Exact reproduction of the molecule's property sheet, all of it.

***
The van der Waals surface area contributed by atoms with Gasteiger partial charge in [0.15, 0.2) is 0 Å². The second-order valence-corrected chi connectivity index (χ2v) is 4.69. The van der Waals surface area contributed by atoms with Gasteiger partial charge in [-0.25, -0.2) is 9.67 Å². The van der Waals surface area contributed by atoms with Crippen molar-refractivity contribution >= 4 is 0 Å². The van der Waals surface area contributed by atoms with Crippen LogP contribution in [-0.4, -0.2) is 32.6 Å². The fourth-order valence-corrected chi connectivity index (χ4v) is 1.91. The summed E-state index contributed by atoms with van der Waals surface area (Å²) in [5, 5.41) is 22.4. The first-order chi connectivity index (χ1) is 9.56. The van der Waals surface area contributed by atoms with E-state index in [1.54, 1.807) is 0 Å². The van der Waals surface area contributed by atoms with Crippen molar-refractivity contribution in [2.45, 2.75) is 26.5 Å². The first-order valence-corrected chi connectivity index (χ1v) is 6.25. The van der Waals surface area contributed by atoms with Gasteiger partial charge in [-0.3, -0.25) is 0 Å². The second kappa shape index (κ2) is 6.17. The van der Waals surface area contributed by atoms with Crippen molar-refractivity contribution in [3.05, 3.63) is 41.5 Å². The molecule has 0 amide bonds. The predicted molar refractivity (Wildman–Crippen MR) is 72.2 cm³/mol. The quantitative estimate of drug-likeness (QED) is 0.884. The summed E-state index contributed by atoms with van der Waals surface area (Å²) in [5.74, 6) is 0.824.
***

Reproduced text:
The van der Waals surface area contributed by atoms with Gasteiger partial charge in [0.15, 0.2) is 0 Å². The second-order valence-corrected chi connectivity index (χ2v) is 4.69. The van der Waals surface area contributed by atoms with Gasteiger partial charge in [-0.25, -0.2) is 9.67 Å². The van der Waals surface area contributed by atoms with Crippen molar-refractivity contribution >= 4 is 0 Å². The van der Waals surface area contributed by atoms with Crippen LogP contribution in [-0.4, -0.2) is 32.6 Å². The fourth-order valence-corrected chi connectivity index (χ4v) is 1.91. The summed E-state index contributed by atoms with van der Waals surface area (Å²) in [5, 5.41) is 22.4. The first-order chi connectivity index (χ1) is 9.56. The van der Waals surface area contributed by atoms with E-state index in [1.54, 1.807) is 0 Å². The van der Waals surface area contributed by atoms with Crippen molar-refractivity contribution in [2.45, 2.75) is 26.5 Å². The first-order valence-corrected chi connectivity index (χ1v) is 6.25. The van der Waals surface area contributed by atoms with Gasteiger partial charge in [-0.3, -0.25) is 0 Å². The second kappa shape index (κ2) is 6.17. The van der Waals surface area contributed by atoms with Crippen molar-refractivity contribution in [3.05, 3.63) is 41.5 Å². The molecule has 0 amide bonds. The predicted molar refractivity (Wildman–Crippen MR) is 72.2 cm³/mol. The quantitative estimate of drug-likeness (QED) is 0.884. The summed E-state index contributed by atoms with van der Waals surface area (Å²) in [5.74, 6) is 0.824.